Do you have money left over at the end of the month?

A new report published by the Resolution Foundation shows that fewer than half of UK households on low-to-middle incomes have any money left over at the end of each month. And not only are a lot of people still feeling very squeezed by the state of the economy, but fewer than three in ten of households in the same income bracket manage to make any savings on a monthly basis.

The poll, conducted by Ipsos MORI, also showed that only two people in five are currently feeling any satisfactory level of job security.

As far as this study is concerned, ‘low to middle income’ equates to a gross household income of £12-30k for a couple with no children, £24-42k for a couple with 2 children and £30-48k for a couple with 3 children.

This paints a pretty grim picture. Not only are people worried about their jobs, they have little to fall back on in terms of savings if the worst does happen and they find themselves unemployed.

It is easy to sit back and spout wisdom over the wonder that is the emergency fund – a savings account dedicated to cushioning the blow in times of financial struggle – if there is simply no money left at the end of the month to save.

That said, there are a few ways you can channel a proportion of your income into a savings account to prepare for the unknown, and remember that even a small amount saved each month can make a different over time, especially if you take the time to hunt out a good savings account with a high interest rate, such as an ISA, which allows you to save money tax-free.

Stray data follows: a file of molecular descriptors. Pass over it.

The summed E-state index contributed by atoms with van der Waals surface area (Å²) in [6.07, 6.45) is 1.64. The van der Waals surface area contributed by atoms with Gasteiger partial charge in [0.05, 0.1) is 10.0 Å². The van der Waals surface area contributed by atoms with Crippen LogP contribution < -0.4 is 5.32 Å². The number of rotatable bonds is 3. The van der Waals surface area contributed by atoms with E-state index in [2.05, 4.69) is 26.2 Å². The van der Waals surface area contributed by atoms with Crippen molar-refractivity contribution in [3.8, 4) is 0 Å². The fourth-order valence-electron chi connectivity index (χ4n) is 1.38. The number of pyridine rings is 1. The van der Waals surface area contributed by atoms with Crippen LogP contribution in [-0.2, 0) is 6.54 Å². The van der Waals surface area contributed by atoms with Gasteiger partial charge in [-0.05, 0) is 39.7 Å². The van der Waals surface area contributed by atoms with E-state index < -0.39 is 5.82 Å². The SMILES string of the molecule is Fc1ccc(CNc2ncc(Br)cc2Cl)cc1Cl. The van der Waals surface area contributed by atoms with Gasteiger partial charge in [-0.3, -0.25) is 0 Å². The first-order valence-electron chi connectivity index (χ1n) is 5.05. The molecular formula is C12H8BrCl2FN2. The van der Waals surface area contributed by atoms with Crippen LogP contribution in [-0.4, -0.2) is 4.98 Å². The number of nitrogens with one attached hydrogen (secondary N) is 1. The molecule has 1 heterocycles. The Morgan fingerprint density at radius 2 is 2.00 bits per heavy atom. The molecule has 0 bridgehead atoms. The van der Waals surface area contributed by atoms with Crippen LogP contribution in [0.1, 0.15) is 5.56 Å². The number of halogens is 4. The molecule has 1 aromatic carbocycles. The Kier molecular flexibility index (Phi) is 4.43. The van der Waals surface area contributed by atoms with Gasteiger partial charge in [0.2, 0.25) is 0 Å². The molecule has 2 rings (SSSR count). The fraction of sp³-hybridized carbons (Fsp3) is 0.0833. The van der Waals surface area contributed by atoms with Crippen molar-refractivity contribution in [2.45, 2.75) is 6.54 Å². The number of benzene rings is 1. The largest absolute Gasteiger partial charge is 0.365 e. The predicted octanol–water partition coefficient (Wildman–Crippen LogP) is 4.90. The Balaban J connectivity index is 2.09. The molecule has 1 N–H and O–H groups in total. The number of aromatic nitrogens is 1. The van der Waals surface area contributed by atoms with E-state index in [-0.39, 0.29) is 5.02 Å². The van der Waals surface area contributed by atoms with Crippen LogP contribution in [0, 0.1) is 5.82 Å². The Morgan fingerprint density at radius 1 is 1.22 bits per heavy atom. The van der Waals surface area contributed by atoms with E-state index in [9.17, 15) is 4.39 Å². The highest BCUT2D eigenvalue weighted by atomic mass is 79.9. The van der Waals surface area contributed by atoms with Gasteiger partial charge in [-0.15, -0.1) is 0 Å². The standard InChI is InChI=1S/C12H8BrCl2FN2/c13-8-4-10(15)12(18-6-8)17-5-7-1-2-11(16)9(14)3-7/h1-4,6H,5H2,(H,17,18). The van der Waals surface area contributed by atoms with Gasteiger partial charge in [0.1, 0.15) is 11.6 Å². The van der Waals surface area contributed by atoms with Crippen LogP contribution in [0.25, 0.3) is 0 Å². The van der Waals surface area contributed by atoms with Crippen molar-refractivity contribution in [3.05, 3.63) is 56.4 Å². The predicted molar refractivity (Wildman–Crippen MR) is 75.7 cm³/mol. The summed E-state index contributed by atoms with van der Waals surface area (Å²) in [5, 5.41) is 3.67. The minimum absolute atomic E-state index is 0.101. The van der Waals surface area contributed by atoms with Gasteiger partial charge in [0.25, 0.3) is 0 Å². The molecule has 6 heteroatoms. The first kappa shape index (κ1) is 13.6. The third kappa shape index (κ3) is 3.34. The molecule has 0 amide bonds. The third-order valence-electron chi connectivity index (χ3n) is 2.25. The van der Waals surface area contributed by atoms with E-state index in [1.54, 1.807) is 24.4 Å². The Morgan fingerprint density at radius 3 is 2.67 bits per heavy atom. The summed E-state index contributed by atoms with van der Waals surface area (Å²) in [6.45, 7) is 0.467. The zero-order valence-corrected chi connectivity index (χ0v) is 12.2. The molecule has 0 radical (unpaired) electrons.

Top tips

– Take a look at your outgoings and really make sure you know where your money goes each month. This will help you cut out the unnecessary things, like the sports channel that rarely gets watched, or the magazine subscriptions that go unread. Every little bit helps.

– Move your household bills onto cheaper tariffs where possible. You could find savings by combining your gas and electric tariffs and your broadband and phone providers.

– Make a menu plan for the family each week and shop only for what you need in the supermarket. This will cut out buying unnecessary ingredients that go bad in the back of the fridge, forgotten. ‘Go shopping’ in the larder first to see what you already have so you don’t double-up on things by accident. If you cook in bulk, save what is leftover in the freezer so you aren’t tempted to waste money on takeaways when you’re too tired to cook.

– Pay money into your savings account at the start of the month as if you’re paying any other bill. It’s easy to think ‘I’ll save what’s leftover at the end of the month’, but it’s human to spend what you’ve got and find there’s nothing left at the end of the month!

– When you make your budget for the month, don’t forget to leave yourself some fun money. Being too tough with your budget means you are more likely to fall off the financial wagon altogether with a big blow-out when you get tired of being frugal – which will happen eventually! If you do fall off the wagon, just remember that you can start again tomorrow – it’s not the end of the world to have a slip up, so don’t throw your budget away for good, just start again.